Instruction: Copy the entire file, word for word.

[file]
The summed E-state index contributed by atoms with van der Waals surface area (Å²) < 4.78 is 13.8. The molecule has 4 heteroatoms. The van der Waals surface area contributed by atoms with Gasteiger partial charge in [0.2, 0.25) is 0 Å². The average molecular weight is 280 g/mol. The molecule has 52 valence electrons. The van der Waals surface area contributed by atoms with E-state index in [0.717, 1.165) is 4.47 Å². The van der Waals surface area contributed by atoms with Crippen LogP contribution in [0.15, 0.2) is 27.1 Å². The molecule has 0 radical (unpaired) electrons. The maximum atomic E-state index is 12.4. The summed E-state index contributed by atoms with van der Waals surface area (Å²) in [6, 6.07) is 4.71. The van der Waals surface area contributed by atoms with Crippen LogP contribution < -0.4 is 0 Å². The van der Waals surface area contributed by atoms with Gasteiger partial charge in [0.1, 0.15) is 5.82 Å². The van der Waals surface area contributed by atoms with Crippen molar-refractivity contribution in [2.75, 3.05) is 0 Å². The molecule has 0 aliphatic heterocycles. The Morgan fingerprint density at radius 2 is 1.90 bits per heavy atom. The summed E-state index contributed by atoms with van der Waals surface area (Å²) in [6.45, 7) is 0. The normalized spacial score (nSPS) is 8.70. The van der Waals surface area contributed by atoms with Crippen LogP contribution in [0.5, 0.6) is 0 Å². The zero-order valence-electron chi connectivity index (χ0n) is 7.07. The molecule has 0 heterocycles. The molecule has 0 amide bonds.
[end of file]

The summed E-state index contributed by atoms with van der Waals surface area (Å²) < 4.78 is 13.8. The molecule has 4 heteroatoms. The van der Waals surface area contributed by atoms with Gasteiger partial charge in [0.2, 0.25) is 0 Å². The average molecular weight is 280 g/mol. The molecule has 52 valence electrons. The van der Waals surface area contributed by atoms with E-state index in [0.717, 1.165) is 4.47 Å². The van der Waals surface area contributed by atoms with Crippen LogP contribution in [0.15, 0.2) is 27.1 Å². The molecule has 0 radical (unpaired) electrons. The maximum atomic E-state index is 12.4. The summed E-state index contributed by atoms with van der Waals surface area (Å²) in [6, 6.07) is 4.71. The van der Waals surface area contributed by atoms with Crippen LogP contribution < -0.4 is 0 Å². The van der Waals surface area contributed by atoms with Gasteiger partial charge in [0.1, 0.15) is 5.82 Å². The van der Waals surface area contributed by atoms with Crippen molar-refractivity contribution in [2.75, 3.05) is 0 Å². The molecule has 0 aliphatic heterocycles. The Morgan fingerprint density at radius 2 is 1.90 bits per heavy atom. The summed E-state index contributed by atoms with van der Waals surface area (Å²) in [6.45, 7) is 0. The normalized spacial score (nSPS) is 8.70. The van der Waals surface area contributed by atoms with Crippen LogP contribution in [0.5, 0.6) is 0 Å². The zero-order valence-electron chi connectivity index (χ0n) is 7.07. The molecule has 0 heterocycles. The molecule has 0 amide bonds.